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March Jobs Reports - Big U.S. Turnaround, but Canada’s Turn to Disappoint

Alex Carrick
March Jobs Reports - Big U.S. Turnaround, but Canada’s Turn to Disappoint

In February, Canada had a strong record of jobs creation while the U.S. faltered; but for the latest month now on record, March 2019, the opposite was the case. According to the just-issued Employment Situation report from the Bureau of Labor Statistics (BLS), America’s economy generated nearly 200,000 net new jobs in March (+196,000).

March Jobs Reports - Big U.S. Turnaround, but Canada’s Turn to Disappoint Graphic

North of the border, the net jobs performance in March, according to Statistics Canada, was -7,000, after gains of +67,000 and +56,000 in January and February respectively.

Both countries maintained the same unemployment rates as in the month prior, 3.8% for the U.S. and 5.8% for Canada. (The methodology used to calculate Canada’s number isn’t as tight as it is for the U.S.). On a historical basis, the jobless rates for both the U.S. and Canada are quite low.

Through the first quarter of 2019, the average monthly gain in U.S. employment has been +180,000 jobs, a commendable level of advance, although down by a fifth from 2018’s January-March super-charged average of +228,000.

Canada’s average monthly jobs climb through Q1 2019 has been +39,000. At the same time last year, Canada’s total employment had retreated by -7,000 as a monthly average through March.

U.S. Jobs Growth by Industry Sector:

Construction employment in the U.S. in March was +16,000 jobs, which was also the monthly average for the first quarter of this year. The monthly average in Q1 2018 had been +36,000.

The not seasonally adjusted (NSA) unemployment rate for construction in March of this year was a measly 5.2%, an impressive improvement over the 7.4% figure of a year ago.

As shown in Graph 1, construction continued to lead all major industrial sectors in year-over-year (y/y) employment growth in the latest month, at +3.4%. The y/y jobs pickup in ‘transportation and warehousing’ was almost as fast, +3.3%.

In nominal terms, the largest U.S. jobs increases in March came in ‘education and health services’ (+70,000 jobs), ‘professional and business services’ (+37,000) and ‘leisure and hospitality’ (+33,000).

The increase in ‘education and health’ staffing was dominated by ‘health care and social assistance’ (+61,000). Hospital payrolls rose by +14,000 jobs.

U.S. ‘retail’ (-12,000) and ‘manufacturing’ (-6,000) employment contracted in March.

Graph 1: Y/Y Jobs Growth, U.S. Total Industry & Major Subsectors −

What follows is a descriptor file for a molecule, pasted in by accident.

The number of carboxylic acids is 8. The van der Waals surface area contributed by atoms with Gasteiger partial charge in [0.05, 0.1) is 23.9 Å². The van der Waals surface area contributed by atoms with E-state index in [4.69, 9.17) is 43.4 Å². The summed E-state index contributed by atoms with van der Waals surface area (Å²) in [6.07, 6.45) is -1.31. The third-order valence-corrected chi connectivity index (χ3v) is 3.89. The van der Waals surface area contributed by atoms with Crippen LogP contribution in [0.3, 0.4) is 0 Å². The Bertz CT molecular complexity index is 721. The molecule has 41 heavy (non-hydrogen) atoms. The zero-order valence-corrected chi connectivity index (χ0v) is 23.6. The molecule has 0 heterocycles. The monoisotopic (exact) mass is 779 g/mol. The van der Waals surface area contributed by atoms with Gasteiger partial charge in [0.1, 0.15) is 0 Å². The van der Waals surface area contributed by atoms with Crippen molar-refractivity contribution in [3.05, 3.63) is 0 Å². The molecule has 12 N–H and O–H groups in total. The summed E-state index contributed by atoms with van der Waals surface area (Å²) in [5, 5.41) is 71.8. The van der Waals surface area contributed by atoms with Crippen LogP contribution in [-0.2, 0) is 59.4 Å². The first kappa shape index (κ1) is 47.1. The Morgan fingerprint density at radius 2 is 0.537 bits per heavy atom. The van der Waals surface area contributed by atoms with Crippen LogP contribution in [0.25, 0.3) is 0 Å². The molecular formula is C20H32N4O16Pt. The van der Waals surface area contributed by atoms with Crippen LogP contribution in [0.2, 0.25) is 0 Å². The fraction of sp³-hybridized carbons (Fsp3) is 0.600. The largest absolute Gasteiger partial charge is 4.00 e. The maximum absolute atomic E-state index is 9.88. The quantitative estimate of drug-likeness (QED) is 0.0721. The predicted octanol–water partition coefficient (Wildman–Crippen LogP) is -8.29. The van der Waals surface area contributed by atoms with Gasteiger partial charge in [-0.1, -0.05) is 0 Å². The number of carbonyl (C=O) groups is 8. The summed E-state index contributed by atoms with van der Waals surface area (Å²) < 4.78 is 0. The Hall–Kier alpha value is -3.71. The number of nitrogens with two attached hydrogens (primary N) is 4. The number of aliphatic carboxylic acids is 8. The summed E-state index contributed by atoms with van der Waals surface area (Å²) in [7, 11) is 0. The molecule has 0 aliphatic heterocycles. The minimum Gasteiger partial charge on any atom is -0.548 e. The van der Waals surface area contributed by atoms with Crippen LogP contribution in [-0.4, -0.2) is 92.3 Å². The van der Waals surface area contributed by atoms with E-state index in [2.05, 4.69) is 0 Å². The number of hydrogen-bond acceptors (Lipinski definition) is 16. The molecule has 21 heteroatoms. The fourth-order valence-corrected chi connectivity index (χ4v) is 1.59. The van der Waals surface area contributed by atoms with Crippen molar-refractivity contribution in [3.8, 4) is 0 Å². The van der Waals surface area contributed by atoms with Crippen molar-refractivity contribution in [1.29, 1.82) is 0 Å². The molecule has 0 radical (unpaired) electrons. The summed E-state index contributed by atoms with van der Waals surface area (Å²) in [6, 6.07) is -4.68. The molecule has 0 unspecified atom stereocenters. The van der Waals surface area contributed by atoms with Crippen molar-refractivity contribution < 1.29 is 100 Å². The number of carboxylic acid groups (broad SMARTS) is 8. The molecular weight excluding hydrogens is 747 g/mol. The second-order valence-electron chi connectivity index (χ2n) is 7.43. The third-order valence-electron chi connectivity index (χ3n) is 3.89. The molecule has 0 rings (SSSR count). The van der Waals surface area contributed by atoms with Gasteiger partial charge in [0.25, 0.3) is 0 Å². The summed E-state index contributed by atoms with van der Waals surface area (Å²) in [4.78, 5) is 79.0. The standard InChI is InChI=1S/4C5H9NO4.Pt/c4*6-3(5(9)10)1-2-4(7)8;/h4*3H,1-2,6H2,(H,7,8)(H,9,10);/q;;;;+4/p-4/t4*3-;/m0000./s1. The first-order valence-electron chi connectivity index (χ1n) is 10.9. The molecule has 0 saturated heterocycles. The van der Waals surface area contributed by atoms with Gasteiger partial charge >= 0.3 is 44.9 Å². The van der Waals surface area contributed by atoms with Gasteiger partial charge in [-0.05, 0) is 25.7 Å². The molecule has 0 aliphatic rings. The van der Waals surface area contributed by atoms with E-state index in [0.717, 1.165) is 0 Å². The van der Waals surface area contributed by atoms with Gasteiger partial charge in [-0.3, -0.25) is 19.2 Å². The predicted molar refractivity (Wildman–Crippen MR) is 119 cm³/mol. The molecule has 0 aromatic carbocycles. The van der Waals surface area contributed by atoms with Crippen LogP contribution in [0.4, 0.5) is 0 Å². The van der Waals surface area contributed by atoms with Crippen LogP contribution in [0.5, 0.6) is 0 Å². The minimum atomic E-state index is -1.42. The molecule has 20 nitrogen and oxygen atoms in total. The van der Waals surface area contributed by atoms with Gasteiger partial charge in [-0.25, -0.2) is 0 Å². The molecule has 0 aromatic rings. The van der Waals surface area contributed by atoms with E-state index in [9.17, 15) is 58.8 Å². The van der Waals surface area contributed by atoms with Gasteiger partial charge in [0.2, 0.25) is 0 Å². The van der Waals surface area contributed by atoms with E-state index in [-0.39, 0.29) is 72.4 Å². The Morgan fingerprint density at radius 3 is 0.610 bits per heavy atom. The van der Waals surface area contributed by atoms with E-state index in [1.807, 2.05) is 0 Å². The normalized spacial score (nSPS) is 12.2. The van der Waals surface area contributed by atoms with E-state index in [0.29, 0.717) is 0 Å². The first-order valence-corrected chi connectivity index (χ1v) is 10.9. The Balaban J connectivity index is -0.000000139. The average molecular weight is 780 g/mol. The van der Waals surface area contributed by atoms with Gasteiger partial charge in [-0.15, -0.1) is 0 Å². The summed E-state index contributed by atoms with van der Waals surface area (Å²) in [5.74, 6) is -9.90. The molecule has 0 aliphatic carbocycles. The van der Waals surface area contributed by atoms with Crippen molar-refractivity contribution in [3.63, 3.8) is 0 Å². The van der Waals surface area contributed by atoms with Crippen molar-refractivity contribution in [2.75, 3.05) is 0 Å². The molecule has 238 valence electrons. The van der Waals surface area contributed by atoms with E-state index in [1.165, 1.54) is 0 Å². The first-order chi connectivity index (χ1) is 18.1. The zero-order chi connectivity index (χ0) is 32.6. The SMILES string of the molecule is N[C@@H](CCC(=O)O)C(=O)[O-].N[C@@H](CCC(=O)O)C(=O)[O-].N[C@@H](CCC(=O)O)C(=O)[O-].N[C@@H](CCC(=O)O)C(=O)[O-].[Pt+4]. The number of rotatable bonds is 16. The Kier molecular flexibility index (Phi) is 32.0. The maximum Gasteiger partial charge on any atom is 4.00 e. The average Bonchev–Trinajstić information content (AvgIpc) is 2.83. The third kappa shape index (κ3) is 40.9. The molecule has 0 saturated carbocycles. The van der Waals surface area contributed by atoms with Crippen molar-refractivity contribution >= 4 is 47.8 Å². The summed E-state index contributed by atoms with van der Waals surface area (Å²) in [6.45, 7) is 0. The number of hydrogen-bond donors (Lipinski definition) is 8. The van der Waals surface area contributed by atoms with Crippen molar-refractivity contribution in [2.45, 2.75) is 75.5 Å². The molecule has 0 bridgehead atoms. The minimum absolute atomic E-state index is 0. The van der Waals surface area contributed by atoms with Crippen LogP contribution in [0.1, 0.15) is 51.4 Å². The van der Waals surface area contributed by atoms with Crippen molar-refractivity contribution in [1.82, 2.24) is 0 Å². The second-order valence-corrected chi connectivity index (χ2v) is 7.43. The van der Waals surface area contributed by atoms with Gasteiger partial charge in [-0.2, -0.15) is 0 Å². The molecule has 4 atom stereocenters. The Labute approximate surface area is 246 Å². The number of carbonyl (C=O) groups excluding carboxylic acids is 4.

March 2019 (based on seasonally adjusted payroll data)

Y/Y Jobs Growth, U.S. Total Industry & Major Subsectors −
March 2019 (based on seasonally adjusted payroll data) Chart
Data Source: Payroll Survey, Bureau of Labor Statistics (BLS).
Chart: ConstructConnect.

Hourly and Weekly Earnings:

While the supply of labor in the U.S. may be stretched, and there have been some months over the last couple of years when compensation rates have appeared ready for a take-off, March 2019 was not one of the them.

Whether for ‘all jobs’ or construction jobs alone, and including or excluding supervisory personnel (i.e., bosses), y/y hourly and weekly compensation rates in the U.S. in March were in a range of +3.0% to +3.6%. Earnings hikes will need to consistently reach +4.5% y/y or more before worries about inflation become mainstream.

Graph 2: Average Weekly Earnings Y/Y – ‘All Jobs’ and Construction

Average Weekly Earnings Y/Y - 'All Jobs' and Construction Chart
From ‘Production Workers and Non-supervisory Personnel’ Table. The latest data points are for March 2019.
Data Source: Bureau of Labor Statistics (BLS).
Chart: ConstructConnect.

Canada’s Labour Market:

In Canada, in March, the construction sector shed 2,000 jobs. There have been small reductions (i.e., never more severe than -15,000) in ‘hard hat’ employment in 11 of the past 15 months in the land of maple leaves and Mounties.

Canada’s manufacturing sector added 5,000 jobs in March, bringing the sector’s monthly average for this year to +1,000. Plus-a-thousand may sound unexciting, but at least it’s better than last year’s comparable number of -7,000.

With respect to y/y jobs creation, Canada has fallen behind the U.S. in both construction (-0.8% versus +3.4%) and manufacturing (+0.1% compared with +1.7%), but it has made up ground in the services sector (+2.2% relative to +1.8%). As a result, Canada’s y/y total jobs increase of +1.8%, has been a little ahead of America’s +1.7%.

Regionally, B.C. (4.7%) currently has the lowest unemployment rate among all provinces. There are only three other provinces with jobless rates below the national average of 5.8%: Saskatchewan, 4.9%; Manitoba, 5.0%; and Quebec, 5.2%. Notice that three of the four provinces with the best unemployment rates are in the West.

B.C. is also leading the nation in y/y jobs growth, at +3.2%. As for the other four provinces with employment improvements better than the Canada-wide rate (+1.8%), three of them are in the Atlantic region: Newfoundland and Labrador (+3.1%); Nova Scotia (+2.6%); and Prince Edward Island (+2.3%). Ontario (+2.4%) has also been assembling noteworthy jobs gains.

Graph 3: Canada’s Labour Market – March 2019

Canada's Labour Market - March 2019 Chart
The goal is for a low unemployment rate.
The goal is for a high year-over-year (y/y) jobs growth rate.
Data Source: Statistics Canada.
Chart: ConstructConnect.

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